How important is the first line in a romantic novel? In these days of “Click to look inside!”, if the book you’re thinking of buying doesn’t have an immediately arresting opening, does that make you put it back on the cyber-shelf? If you can get a free sample download for your e-reader, is the opening passage more important than ever, before you commit to buy?
I’ve been wrestling with this dilemma for what seems like forever, since I’m just putting the finishing touches to my contemporary romance. I posted the opening paragraphs here a couple of weeks ago, but of course I’ve obsessively rewritten it several times since then! I’m happy with the rest of the book, pretty much, but just struggling with the first page and stressing that people will look at the first paragraphs and put it straight back down.
So that got me thinking about great openings to romantic novels, and how others have succeeded where I am singularly failing. Below is a list of ten great openings to a romantic novel – and note, all of these were written in the days before the internet. The pressure of an eye-catching start wasn’t even on for these authors, but to masters of the pen like these it was all part of their craftsmanship.
Can you place all ten novels? Some are easier than others. You’ll find the answers below!
1. Dr Iannis had enjoyed a satisfactory day in which none of his patients had died or got any worse. He had attended a surprisingly easy calving, lanced one abscess, extracted a molar, dosed one lady of easy virtue with Salvarsan, performed an unpleasant but spectacularly fruitful enema, and had produced a miracle by a feat of medical prestidigitation.
2. I write this sitting in the kitchen sink. That is, my feet are in it; the rest of me is on the draining-board, which I have padded with our dog’s blanket and a tea-cosy.
3. Ennis del Mar wakes before five, wind rocking the trailer, hissing in around the aluminium door and window frames. The shirts hanging on a nail shudder slightly in the draft. He gets up, scratching the grey wedge of belly and pubic hair, shuffles to the gas burner, pours leftover coffee in a chipped enamel pan; the flame swathes it in blue…he is suffused with a sense of pleasure because Jack Twist had been in his dream.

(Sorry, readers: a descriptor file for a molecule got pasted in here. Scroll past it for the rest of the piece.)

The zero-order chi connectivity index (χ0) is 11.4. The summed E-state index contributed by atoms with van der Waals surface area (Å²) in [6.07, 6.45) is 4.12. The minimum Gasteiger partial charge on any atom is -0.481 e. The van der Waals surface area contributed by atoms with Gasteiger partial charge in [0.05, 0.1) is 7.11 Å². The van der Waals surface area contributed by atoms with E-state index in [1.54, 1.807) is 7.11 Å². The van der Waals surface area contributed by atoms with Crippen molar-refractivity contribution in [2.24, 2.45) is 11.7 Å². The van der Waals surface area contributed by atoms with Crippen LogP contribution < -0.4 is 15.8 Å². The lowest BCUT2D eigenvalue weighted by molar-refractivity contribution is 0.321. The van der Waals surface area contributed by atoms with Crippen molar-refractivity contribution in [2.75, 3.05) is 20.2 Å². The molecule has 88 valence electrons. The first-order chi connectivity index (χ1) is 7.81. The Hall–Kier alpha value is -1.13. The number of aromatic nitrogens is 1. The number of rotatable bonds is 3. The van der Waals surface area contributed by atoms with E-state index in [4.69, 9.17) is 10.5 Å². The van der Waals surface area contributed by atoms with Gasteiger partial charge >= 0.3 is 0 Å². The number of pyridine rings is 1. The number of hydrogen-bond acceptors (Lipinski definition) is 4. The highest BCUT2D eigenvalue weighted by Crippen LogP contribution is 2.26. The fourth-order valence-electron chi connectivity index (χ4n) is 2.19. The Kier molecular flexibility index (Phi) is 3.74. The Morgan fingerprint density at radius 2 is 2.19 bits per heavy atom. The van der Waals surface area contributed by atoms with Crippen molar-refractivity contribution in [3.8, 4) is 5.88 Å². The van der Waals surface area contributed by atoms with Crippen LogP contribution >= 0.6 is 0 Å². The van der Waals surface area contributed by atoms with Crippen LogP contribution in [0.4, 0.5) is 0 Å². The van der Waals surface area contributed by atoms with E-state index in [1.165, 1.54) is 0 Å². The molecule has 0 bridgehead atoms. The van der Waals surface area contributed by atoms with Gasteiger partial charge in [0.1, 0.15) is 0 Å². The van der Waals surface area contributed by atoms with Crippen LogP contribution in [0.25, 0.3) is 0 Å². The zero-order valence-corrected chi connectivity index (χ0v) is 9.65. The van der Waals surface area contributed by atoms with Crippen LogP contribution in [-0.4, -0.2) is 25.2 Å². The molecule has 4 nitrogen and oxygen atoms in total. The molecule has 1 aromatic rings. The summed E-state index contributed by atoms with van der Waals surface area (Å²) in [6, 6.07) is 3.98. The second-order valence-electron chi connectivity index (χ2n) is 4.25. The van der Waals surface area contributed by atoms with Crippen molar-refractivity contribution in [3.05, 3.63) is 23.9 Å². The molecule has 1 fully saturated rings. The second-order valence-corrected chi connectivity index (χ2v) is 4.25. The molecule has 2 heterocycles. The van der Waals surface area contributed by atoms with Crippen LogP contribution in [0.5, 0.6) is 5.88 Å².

4. On they went, singing ‘Eternal Memory’, and whenever they stopped, the sound of their feet, the horses and the gusts of wind seemed to carry on their singing. Passers-by made way for the procession, counted the wreaths and crossed themselves. Some joined in out of curiosity and asked, ‘Who is being buried?’
5. Emma Woodhouse, handsome, clever and rich, with a comfortable home and happy disposition, seemed to unite some of the best blessings of existence; and had lived nearly twenty-one years in the world with very little to distress or vex her.
6. This is my favourite book in all the world, though I have never read it. (Clue: the film starts with the line ‘The year that Buttercup was born, the most beautiful woman in the world was a French scullery maid named Annette.’)
7. Ashton Hilary Akbar Pelham-Martin was born in a camp near the crest of a pass in the Himalayas, and subsequently christened in a patent canvas bucket. His first cry competed manfully with the snarling cry of a leopard on the hillside below, and his first breath had been a lungful o the cold air that blew down from the far rampart of the mountains, bringing with it a clean scent of snow and pine-needles to thin the reek of hot lamp-oil, the smell of blood and sweat, and the pungent odour of pack ponies.
8. 1801 – I have just returned from a visit to my landlord – the solitary neighbour that I shall be troubled with. This is certainly a beautiful country! In all England I do not believe that I could have fixed on a situation so completely removed from the stir of society. A perfect misanthropist’s heaven…
9. In these times of ours, though concerning the exact year there is no need to be precise, a boat of dirty and disreputable appearance, with two figures in it, floated on the Thames, between Southwark Bridge, which is of iron, and London Bridge which is of stone, as an autumn evening was closing in. The figures in the boat were those of a strong man with ragged grizzled hair and a sun-browned face, and a dark girl of nineteen or twenty, sufficiently like him to be recognisable as his daughter….She watched his face earnestly as she watched the river. But, in the intensity of her look there was a touch of dread or horror.
10. Scarlett O’Hara was not beautiful, but men seldom realized it when caught by her charm as the Tarleton twins were.
Here are the answers, and good for you if you got every one:
1.Captain Corelli’s Mandolin, by Louis de Bernières
2. I Capture the Castle, by Dodie Smith
3. Brokeback Mountain, by Annie Proulx
4. Dr Zhivago, by Boris Pasternak
5. Emma, by Jane Austen
6. The Princess Bride, by William Goldman
7. The Far Pavilions, by M.M. Kaye
8. Wuthering Heights, by Emily Brontë
9. Our Mutual Friend, by Charles Dickens
10. Of course, Gone With the Wind by Margaret Mitchell
And how about you? What’s your favourite opening to a novel, romantic or otherwise? I’d love to hear it!
4 thoughts on “10 great openings to romantic novels – and can you place them all?”